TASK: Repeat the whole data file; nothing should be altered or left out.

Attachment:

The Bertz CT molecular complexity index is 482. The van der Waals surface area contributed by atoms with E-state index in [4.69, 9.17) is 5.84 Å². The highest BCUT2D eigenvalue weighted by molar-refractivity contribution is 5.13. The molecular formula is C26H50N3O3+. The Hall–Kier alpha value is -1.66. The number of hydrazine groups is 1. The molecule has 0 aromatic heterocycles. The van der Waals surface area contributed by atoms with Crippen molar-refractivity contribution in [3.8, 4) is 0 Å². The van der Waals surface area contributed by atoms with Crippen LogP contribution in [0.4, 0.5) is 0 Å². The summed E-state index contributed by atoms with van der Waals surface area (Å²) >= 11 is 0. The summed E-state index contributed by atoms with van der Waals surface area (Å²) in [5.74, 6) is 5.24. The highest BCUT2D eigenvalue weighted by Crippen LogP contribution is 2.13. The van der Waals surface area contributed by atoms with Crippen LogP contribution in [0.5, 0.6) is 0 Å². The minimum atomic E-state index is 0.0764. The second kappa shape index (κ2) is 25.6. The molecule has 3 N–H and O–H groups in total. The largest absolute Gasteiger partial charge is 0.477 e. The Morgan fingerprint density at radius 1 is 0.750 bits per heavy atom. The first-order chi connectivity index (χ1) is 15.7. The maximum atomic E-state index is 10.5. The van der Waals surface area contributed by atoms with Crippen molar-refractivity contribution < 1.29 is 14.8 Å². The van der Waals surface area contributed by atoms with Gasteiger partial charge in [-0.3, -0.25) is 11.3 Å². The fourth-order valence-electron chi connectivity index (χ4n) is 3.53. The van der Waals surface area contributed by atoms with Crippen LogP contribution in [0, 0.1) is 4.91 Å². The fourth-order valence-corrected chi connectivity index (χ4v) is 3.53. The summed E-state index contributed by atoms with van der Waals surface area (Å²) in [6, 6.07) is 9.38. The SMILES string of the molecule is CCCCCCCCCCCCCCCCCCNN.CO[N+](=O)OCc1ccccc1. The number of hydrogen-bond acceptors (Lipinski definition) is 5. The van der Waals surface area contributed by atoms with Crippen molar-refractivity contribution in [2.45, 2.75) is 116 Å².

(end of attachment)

The Bertz CT molecular complexity index is 482. The van der Waals surface area contributed by atoms with E-state index in [4.69, 9.17) is 5.84 Å². The highest BCUT2D eigenvalue weighted by molar-refractivity contribution is 5.13. The molecular formula is C26H50N3O3+. The Hall–Kier alpha value is -1.66. The number of hydrazine groups is 1. The molecule has 0 aromatic heterocycles. The van der Waals surface area contributed by atoms with Crippen molar-refractivity contribution in [3.8, 4) is 0 Å². The van der Waals surface area contributed by atoms with Crippen LogP contribution in [0.4, 0.5) is 0 Å². The summed E-state index contributed by atoms with van der Waals surface area (Å²) >= 11 is 0. The summed E-state index contributed by atoms with van der Waals surface area (Å²) in [5.74, 6) is 5.24. The highest BCUT2D eigenvalue weighted by Crippen LogP contribution is 2.13. The van der Waals surface area contributed by atoms with Crippen LogP contribution in [0.5, 0.6) is 0 Å². The minimum atomic E-state index is 0.0764. The second kappa shape index (κ2) is 25.6. The molecule has 3 N–H and O–H groups in total. The largest absolute Gasteiger partial charge is 0.477 e. The Morgan fingerprint density at radius 1 is 0.750 bits per heavy atom. The first-order chi connectivity index (χ1) is 15.7. The maximum atomic E-state index is 10.5. The van der Waals surface area contributed by atoms with Crippen molar-refractivity contribution < 1.29 is 14.8 Å². The van der Waals surface area contributed by atoms with Gasteiger partial charge in [-0.3, -0.25) is 11.3 Å². The fourth-order valence-electron chi connectivity index (χ4n) is 3.53. The van der Waals surface area contributed by atoms with Crippen LogP contribution in [0, 0.1) is 4.91 Å². The fourth-order valence-corrected chi connectivity index (χ4v) is 3.53. The summed E-state index contributed by atoms with van der Waals surface area (Å²) in [6, 6.07) is 9.38. The SMILES string of the molecule is CCCCCCCCCCCCCCCCCCNN.CO[N+](=O)OCc1ccccc1. The number of hydrogen-bond acceptors (Lipinski definition) is 5. The van der Waals surface area contributed by atoms with Crippen molar-refractivity contribution in [2.45, 2.75) is 116 Å².